If you’re going to set the truth free, then it has to be the whole truth as otherwise you might end up miserable and wanting to go at it alone.

Summer Rewind: The Hour

23 Jul

The summer TV schedule isn’t as light as it once was and so it can be harder to squeeze in catch up projects of recent and not so long ago shows you missed. Last year I blasted through Scandal and took a slightly longer route with The Comeback, pairing a current show dominating discussion with one that is often featured on “Canceled Too Soon” lists (The Comeback is making its own comeback much to my delight in November). In a somewhat unplanned decision this has been repeated this year, first with Game of Thrones taking the Scandal position followed by the 2011 BBC 2 series The Hour.

Why I didn’t watch The Hour when it first aired is a bit of a mystery as it has all the elements that I find appealing – great cast, a writer I admire, a 1950s setting, fantastic looking costumes and a spy plot – and it’s even more curious as to why it has taken me so long to get to it. Yesterday I contemplated a Gossip Girl rewatch (I blame Preserve and this incredible Leighton Meester op-ed) and instead decided it was time to start The Hour as the boxset had been sitting on my desk untouched for a week. The length of the show (a total of 12 episodes) as it was pointed out to me on Twitter made the choice a no-brainer. And I’m so glad I did as less than 24 hours later I have finished season 1; it’s love.

Drooling over the costume design and giving out Diane Lockhart broach accessorizing points has occurred throughout these first six episodes and there will be a separate post dedicated to costuming. A more general approach to the first season is how I will be tackling The Hour today and there are some slight spoilers throughout.

The Hour cast shotIt’s 1956 and the world is feeling pretty unstable; the Cold War rages on and there is political unrest across the globe. These larger events are told through a new BBC news program which distills the events of the week into “The Hour.” The Suez Crisis frames much of the first season and just like a current HBO show it uses real events to infuse tension into the story as we see how the characters respond to the big story.

Unlike The Newsroom it doesn’t feel like it is preaching or attempting to teach in a condescending manner. This might have something to do with the time frame as there are only going to be a certain number of viewers who remember the Suez Crisis whereas you can all but guarantee that the BP oil spill or 9/11 are relatively fresh memories for The Newsroom’s audience. One other notable difference is The Hour is created and written by Abi Morgan, whereas Aaron Sorkin is at the helm of The Newsroom; a repeated criticism of Sorkin’s recent project is the treatment of the female characters and while The Hour is set in a time where sexism was far more inherent, it comes across as the more enlightened of the two. Bel still faces comments and assumptions based on her gender, but she’s allowed to make mistakes without looking like an idiot. No they don’t have email in The Hour, but I bet they wouldn’t pull the same stunt as MacKenzie’s “send all” error. Comparison time over.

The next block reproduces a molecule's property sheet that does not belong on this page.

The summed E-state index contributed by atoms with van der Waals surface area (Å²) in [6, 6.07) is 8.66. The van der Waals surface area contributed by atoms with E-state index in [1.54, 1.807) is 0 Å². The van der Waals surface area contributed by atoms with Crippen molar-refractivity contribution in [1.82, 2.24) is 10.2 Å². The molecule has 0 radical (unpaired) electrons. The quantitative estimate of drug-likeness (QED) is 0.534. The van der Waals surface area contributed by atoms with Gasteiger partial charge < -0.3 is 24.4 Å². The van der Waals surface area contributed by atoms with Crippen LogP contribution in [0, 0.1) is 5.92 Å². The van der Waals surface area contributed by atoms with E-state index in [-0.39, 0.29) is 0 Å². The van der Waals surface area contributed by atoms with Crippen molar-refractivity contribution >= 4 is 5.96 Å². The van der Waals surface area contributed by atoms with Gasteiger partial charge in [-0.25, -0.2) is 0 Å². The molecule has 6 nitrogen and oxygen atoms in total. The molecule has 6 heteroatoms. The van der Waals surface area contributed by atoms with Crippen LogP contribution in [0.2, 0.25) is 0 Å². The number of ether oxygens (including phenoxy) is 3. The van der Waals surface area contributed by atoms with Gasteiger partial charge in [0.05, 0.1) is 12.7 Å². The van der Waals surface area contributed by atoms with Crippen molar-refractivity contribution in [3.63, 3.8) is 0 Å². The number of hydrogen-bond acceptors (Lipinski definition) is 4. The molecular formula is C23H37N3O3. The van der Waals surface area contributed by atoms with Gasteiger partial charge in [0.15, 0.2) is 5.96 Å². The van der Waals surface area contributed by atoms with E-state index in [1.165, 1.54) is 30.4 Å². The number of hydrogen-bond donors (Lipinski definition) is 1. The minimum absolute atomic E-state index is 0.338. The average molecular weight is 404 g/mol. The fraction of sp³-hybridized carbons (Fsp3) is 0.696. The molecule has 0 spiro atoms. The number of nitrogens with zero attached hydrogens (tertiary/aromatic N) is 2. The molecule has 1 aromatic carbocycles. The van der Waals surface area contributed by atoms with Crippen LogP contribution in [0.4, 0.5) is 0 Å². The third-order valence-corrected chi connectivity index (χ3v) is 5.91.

The HourGetting accurate information when reporting the news is still not an easy task in 2014, even harder in 1956 without the technology that can hinder as much as help in the present day. The phone is one of the most reliable forms they have in The Hour and seeing reels of film getting cut together evokes nostalgic feelings for a form that was in no doubt way more of faff. And yet there is something glorious about seeing the individual frames.

Idealism, cynicism and pragmatism create a constant push/pull between the three leads; while the establishment they work for is dedicated to an impartial position there is still a rigid power system in place that threatens to censor and assert control. Freddie’s tenacity and drive to find the truth has the potential to destroy everything they have all worked towards and there are other sinister operatives at play with a mole in the BBC (*sidenote* thanks to a saturation of moles on 24 I often roll my eyes at this plot point, I did think it was well executed here and fits the cloak and dagger nature of the time period). What drives these characters varies and ambition is far more important to Dominic West’s Hector than the pursuit of truth, for Bel (the fantastic Romola Garai) she wants to keep the job she has worked so hard for and yet she is willing to risk it for the story.

the hour bel and freddieConflict comes in all forms including romantic entanglements such as the affair between the married Hector – Oona Chaplin plays his high society wife Marnie who knows of his affairs and uses the great tool of denial with a broad fake smile to maintain the facade – and Bel. Affairs can be dangerous and this one between producer and presenter has all the trappings of broken hearts and the potential for ruining careers. Enter Freddie as Bel’s best friend, he stands in the shadows pining for the woman he calls Moneypenny (the first James Bond novel Casino Royale was published in 1953 and a copy sits on Freddie’s desk) and he not so subtly infers his love for her on many occasion quoting E.E. Cummings and stirring up all my shipper feelings. There’s an intimacy between these two that can be summed up by unspoken cigarette sharing and how comfortable they are in each other’s company. Tumblr gif sets I will be coming for you later.